In Torrey Pines, the appellate court applied these standards to affirm the trial court's ruling that the personal guaranty on a construction loan was a sham guaranty because the legal relationship between the guarantors and the borrower made the guarantors primary obligors on the loan. (Torrey Pines, supra, 231 Cal.App.3d at p. 321.) The borrower in Torrey Pines was a revocable living trust that a husband and wife formed several years before the loan was made. The husband and wife were the trust's settlors, beneficiaries, and trustees, and they personally guaranteed the loan to the trust. When the trust defaulted, the lender sued the husband and wife on their guaranty to recover the difference between the outstanding loan balance and the amount the lender received when it nonjudicially foreclosed on the real property security for the loan. Both the trial and appellate courts concluded the antideficiency statutes prevented the lender from obtaining a deficiency judgment because the guaranty was a sham. (Id. at pp. 313–316.)
Significantly, trust law at the time of the transaction made trustees personally liable for the contracts they executed on the trust's behalf. Based on that law and the husband and wife's status as the trust's settlors, beneficiaries, and trustees, the Torrey Pines court concluded: “There is a significant identity between these individuals and their inter vivos trust during their lifetimes, such that their trust should be deemed to be a ‘mere instrumentality’ [citation] through which they operated, but which never served to remove them from the status of primary obligors. Accordingly, they must be considered to be primary obligors along with their trust.” (Torrey Pines, supra, 231 Cal.App.3d at p. 321.)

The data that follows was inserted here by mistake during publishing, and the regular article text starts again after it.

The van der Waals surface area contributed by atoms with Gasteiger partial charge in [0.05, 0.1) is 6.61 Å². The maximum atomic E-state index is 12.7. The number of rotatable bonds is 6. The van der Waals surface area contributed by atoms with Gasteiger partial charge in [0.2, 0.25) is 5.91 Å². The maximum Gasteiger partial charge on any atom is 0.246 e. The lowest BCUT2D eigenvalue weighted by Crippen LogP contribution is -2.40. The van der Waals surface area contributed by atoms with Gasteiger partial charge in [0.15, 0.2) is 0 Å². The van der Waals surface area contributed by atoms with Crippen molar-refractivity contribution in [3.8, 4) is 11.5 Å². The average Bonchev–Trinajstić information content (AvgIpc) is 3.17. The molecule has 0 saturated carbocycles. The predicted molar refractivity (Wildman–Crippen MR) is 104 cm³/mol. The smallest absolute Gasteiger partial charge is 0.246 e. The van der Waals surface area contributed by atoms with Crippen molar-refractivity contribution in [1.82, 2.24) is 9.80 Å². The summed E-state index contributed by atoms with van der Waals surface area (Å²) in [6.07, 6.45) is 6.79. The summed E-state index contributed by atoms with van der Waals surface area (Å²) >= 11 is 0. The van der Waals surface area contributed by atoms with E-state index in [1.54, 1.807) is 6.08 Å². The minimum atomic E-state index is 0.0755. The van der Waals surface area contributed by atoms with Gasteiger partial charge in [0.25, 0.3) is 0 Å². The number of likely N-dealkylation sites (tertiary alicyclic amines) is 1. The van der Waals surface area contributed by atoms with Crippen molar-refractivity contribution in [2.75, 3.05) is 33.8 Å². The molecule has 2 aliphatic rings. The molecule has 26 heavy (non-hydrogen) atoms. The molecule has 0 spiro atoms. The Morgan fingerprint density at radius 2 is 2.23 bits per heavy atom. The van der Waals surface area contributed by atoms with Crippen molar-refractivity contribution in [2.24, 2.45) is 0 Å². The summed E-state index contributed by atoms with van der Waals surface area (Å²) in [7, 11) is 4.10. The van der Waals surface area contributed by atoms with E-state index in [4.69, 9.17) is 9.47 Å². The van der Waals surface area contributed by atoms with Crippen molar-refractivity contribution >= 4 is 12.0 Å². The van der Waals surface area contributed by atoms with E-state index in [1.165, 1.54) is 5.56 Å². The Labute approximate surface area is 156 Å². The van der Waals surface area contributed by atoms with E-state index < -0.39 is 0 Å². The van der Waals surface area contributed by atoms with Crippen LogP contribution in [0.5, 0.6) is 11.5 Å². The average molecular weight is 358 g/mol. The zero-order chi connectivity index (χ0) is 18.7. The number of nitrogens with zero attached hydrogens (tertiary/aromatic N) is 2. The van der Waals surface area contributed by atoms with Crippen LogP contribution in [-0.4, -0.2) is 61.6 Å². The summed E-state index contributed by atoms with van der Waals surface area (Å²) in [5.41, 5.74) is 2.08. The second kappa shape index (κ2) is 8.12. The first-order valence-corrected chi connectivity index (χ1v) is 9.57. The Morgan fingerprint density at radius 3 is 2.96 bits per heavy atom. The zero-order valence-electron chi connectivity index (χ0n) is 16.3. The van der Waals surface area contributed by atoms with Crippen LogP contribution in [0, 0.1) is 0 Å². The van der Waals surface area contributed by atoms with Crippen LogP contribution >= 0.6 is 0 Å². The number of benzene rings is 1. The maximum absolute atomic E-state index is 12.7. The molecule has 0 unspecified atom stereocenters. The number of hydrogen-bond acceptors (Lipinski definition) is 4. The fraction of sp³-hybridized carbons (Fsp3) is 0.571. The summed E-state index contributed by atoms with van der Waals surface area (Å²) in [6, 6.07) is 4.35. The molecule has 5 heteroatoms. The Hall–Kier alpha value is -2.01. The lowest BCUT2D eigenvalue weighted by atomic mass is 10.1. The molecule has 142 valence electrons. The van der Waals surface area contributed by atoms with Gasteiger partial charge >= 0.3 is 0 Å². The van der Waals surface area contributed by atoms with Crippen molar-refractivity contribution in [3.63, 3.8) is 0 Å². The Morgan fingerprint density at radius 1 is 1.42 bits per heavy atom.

In contrast, we concluded in Talbott that a husband and wife who personally guaranteed a loan to a trust they formed were true guarantors, rather than primary obligors, and therefore were not entitled to the antideficiency law's protection: “Here, the trust arrangement provided the [husband and wife] a significantly greater degree of separation than that in Torrey Pines. Although the [husband and wife] are the settlors of the Trust, they are secondary, not primary, beneficiaries. More importantly, [they] are not trustees of the Trust; instead, [they] used a limited liability company as trustee, thus limiting their personal liability for the Trust's obligations. The [husband and wife] became true guarantors because [their] trust arrangement ‘actually removed the[m] from their status and obligations as debtors.’ [Citation.] Accordingly, we conclude the trial court did not err in holding the protections of section 580a inapplicable in the present case.” (Talbott, supra, 164 Cal.App.4th at p. 153.)